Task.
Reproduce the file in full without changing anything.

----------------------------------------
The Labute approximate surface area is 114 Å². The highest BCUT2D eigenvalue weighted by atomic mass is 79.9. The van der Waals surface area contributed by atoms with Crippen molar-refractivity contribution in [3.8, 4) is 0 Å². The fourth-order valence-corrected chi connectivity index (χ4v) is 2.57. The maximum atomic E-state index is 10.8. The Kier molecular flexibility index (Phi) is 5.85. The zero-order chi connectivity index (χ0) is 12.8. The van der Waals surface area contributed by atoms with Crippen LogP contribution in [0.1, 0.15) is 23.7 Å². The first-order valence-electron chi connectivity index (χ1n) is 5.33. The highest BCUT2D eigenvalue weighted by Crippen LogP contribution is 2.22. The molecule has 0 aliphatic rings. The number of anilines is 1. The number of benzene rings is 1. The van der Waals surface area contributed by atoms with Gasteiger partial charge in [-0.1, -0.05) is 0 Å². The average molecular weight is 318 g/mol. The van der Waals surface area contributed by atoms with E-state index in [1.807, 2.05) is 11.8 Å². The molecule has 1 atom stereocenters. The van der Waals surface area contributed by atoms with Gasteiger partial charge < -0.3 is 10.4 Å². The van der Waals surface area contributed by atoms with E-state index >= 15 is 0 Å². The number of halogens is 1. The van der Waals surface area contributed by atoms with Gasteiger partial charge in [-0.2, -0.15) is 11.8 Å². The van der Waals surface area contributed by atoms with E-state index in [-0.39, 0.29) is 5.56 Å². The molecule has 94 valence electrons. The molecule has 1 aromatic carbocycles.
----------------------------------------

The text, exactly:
The Labute approximate surface area is 114 Å². The highest BCUT2D eigenvalue weighted by atomic mass is 79.9. The van der Waals surface area contributed by atoms with Crippen molar-refractivity contribution in [3.8, 4) is 0 Å². The fourth-order valence-corrected chi connectivity index (χ4v) is 2.57. The maximum atomic E-state index is 10.8. The Kier molecular flexibility index (Phi) is 5.85. The zero-order chi connectivity index (χ0) is 12.8. The van der Waals surface area contributed by atoms with Crippen LogP contribution in [0.1, 0.15) is 23.7 Å². The first-order valence-electron chi connectivity index (χ1n) is 5.33. The highest BCUT2D eigenvalue weighted by Crippen LogP contribution is 2.22. The molecule has 0 aliphatic rings. The number of anilines is 1. The number of benzene rings is 1. The van der Waals surface area contributed by atoms with Gasteiger partial charge in [-0.1, -0.05) is 0 Å². The average molecular weight is 318 g/mol. The van der Waals surface area contributed by atoms with E-state index in [1.807, 2.05) is 11.8 Å². The molecule has 1 atom stereocenters. The van der Waals surface area contributed by atoms with Gasteiger partial charge < -0.3 is 10.4 Å². The van der Waals surface area contributed by atoms with E-state index >= 15 is 0 Å². The number of halogens is 1. The van der Waals surface area contributed by atoms with Gasteiger partial charge in [-0.2, -0.15) is 11.8 Å². The van der Waals surface area contributed by atoms with E-state index in [-0.39, 0.29) is 5.56 Å². The molecule has 94 valence electrons. The molecule has 1 aromatic carbocycles.